Is it true that Jesus appeared in North America after his crucifixion and resurrection according to the Book of Mormon?

Yes. The Lord's appearance on the American continent after His crucifixion is detailed in 3 Nephi of the Book of Mormon. It is a compelling chapter to read in its entirety and will humble the most proud of us. Show more Show less

What is a “testimony” that Mormons speak of?

A testimony is usually defined as knowledge or assurance of a truth that a person declares by the convincing power of the Holy Ghost. Because the things of God are known only by the power of the Spirit, they must be declared by the Spirit, and that means bearing testimony. A testimony of the Gospel is a personal declaration that a person has come to know through the power of the Holy Ghost. Generally speaking, a testimony is short, precise, and concise. What it is not is an exhortation, an experience, a public confession, a long sermon or a talk on some doctrinal point, or a long explanation of how one knows but rather what one knows to be true. Show more Show less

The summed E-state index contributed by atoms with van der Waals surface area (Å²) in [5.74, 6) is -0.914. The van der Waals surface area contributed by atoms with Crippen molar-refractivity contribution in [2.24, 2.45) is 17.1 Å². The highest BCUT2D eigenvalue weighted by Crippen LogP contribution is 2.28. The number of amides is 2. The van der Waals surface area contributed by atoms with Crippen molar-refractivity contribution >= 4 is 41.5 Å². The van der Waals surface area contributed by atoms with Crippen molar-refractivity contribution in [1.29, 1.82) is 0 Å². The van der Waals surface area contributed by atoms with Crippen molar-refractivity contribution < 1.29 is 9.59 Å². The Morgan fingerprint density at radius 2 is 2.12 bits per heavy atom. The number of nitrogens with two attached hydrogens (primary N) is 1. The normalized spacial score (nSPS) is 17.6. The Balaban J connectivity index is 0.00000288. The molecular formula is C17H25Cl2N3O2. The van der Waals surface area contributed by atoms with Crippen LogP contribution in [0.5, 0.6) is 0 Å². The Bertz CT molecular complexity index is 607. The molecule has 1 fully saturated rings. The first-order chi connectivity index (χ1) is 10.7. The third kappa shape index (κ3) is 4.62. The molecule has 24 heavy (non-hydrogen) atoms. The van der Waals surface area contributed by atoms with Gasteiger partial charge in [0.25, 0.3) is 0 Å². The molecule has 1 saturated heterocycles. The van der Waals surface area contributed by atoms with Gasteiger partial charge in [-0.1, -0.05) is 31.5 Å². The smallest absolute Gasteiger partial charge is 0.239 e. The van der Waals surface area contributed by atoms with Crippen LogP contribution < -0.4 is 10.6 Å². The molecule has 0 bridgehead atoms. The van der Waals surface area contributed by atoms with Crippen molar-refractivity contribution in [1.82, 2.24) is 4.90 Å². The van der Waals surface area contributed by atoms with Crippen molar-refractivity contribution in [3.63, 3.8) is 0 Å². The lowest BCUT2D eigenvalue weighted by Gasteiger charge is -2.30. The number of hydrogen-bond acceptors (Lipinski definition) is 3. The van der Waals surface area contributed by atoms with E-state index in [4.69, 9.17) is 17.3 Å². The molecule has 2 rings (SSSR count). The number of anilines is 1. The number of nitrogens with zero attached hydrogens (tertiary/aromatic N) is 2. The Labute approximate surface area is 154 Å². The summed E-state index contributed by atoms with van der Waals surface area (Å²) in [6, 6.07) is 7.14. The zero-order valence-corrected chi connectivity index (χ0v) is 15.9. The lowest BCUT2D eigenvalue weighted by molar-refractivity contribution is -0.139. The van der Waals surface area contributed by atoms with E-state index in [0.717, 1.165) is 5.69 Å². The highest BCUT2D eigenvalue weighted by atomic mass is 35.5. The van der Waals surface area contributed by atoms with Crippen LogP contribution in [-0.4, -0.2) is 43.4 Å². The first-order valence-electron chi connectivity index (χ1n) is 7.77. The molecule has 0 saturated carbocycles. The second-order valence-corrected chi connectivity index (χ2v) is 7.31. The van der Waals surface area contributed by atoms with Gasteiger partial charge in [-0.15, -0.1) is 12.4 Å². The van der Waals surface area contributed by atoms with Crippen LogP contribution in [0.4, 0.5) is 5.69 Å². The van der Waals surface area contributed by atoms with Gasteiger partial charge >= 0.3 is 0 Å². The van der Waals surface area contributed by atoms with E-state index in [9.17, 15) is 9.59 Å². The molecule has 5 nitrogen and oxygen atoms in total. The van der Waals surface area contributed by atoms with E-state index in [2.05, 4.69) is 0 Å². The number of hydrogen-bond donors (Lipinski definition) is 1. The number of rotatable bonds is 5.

What is Mormonism? OR What do Mormons believe?

Mormonism is the name applied to those who believe and practice the principles of the gospel as defined by Jesus Christ through revelation in modern times. Mormons believe in God, the Eternal Father, and in His Son, Jesus Christ, and in the Holy Ghost. We also believe the Bible to be the word of God as far as it is translated correctly; we also believe the Book of Mormon to be the word of God. Additional faith statements that join the above two will be found in what is called the Articles of Faith as Joseph Smith had authored before his martydom. Show more Show less

What is The Church of Jesus Christ of Latter-day Saints' attitude regarding homosexuality and same sex marriage?

The Church's stance on homosexuality is that the Lord God condemns the practice as unholy and unrighteous, as defined in the Old Testament. We always welcome all into the Church--even homosexuals--so long as they practice abstention. Same-sex marriages are looked upon by the Church as contradictory to the Eternal Father's plan for the human family and its ultimate salvation. It is contrary to the natural order of procreation, which is held sacred by God. The Church condemns such practices, but will welcome the repentant into the fold that will abstain and avoid such immoral practices. Show more Show less